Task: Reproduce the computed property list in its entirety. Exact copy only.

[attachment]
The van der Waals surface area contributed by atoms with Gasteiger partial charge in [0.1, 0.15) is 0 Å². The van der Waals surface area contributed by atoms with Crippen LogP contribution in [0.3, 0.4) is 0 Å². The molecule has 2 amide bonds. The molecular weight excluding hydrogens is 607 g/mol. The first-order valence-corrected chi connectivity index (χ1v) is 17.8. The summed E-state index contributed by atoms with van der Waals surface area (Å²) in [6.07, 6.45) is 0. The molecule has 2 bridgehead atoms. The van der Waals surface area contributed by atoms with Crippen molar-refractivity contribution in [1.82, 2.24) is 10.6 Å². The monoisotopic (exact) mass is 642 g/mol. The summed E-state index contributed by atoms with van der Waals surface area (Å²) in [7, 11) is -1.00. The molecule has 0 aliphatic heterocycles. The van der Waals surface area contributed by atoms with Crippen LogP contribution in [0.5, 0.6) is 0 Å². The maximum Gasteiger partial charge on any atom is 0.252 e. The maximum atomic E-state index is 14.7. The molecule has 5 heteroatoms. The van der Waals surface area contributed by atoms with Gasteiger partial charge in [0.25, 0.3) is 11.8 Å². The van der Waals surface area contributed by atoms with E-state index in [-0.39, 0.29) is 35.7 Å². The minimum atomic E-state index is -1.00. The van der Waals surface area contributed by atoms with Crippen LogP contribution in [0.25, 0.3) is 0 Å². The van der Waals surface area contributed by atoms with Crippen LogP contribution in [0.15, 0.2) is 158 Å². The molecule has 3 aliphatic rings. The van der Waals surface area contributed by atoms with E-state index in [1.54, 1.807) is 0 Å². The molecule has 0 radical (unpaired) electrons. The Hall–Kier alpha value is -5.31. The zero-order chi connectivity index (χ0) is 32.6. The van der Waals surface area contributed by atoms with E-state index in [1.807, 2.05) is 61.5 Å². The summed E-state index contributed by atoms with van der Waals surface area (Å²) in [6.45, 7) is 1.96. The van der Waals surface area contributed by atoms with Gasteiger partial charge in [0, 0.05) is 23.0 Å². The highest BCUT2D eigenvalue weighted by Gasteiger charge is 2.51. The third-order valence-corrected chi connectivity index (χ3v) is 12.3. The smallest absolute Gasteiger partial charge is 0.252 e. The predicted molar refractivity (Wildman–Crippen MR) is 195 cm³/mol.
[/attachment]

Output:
The van der Waals surface area contributed by atoms with Gasteiger partial charge in [0.1, 0.15) is 0 Å². The van der Waals surface area contributed by atoms with Crippen LogP contribution in [0.3, 0.4) is 0 Å². The molecule has 2 amide bonds. The molecular weight excluding hydrogens is 607 g/mol. The first-order valence-corrected chi connectivity index (χ1v) is 17.8. The summed E-state index contributed by atoms with van der Waals surface area (Å²) in [6.07, 6.45) is 0. The molecule has 2 bridgehead atoms. The van der Waals surface area contributed by atoms with Crippen molar-refractivity contribution in [1.82, 2.24) is 10.6 Å². The monoisotopic (exact) mass is 642 g/mol. The summed E-state index contributed by atoms with van der Waals surface area (Å²) in [7, 11) is -1.00. The molecule has 0 aliphatic heterocycles. The van der Waals surface area contributed by atoms with Crippen LogP contribution in [0.5, 0.6) is 0 Å². The maximum Gasteiger partial charge on any atom is 0.252 e. The maximum atomic E-state index is 14.7. The molecule has 5 heteroatoms. The van der Waals surface area contributed by atoms with Gasteiger partial charge in [0.25, 0.3) is 11.8 Å². The van der Waals surface area contributed by atoms with E-state index in [-0.39, 0.29) is 35.7 Å². The minimum atomic E-state index is -1.00. The van der Waals surface area contributed by atoms with Crippen LogP contribution in [0.25, 0.3) is 0 Å². The van der Waals surface area contributed by atoms with Crippen LogP contribution in [0.15, 0.2) is 158 Å². The molecule has 3 aliphatic rings. The van der Waals surface area contributed by atoms with E-state index in [1.54, 1.807) is 0 Å². The molecule has 0 radical (unpaired) electrons. The Hall–Kier alpha value is -5.31. The zero-order chi connectivity index (χ0) is 32.6. The van der Waals surface area contributed by atoms with E-state index in [1.807, 2.05) is 61.5 Å². The summed E-state index contributed by atoms with van der Waals surface area (Å²) in [6.45, 7) is 1.96. The van der Waals surface area contributed by atoms with Gasteiger partial charge in [0, 0.05) is 23.0 Å². The highest BCUT2D eigenvalue weighted by Gasteiger charge is 2.51. The third-order valence-corrected chi connectivity index (χ3v) is 12.3. The smallest absolute Gasteiger partial charge is 0.252 e. The predicted molar refractivity (Wildman–Crippen MR) is 195 cm³/mol.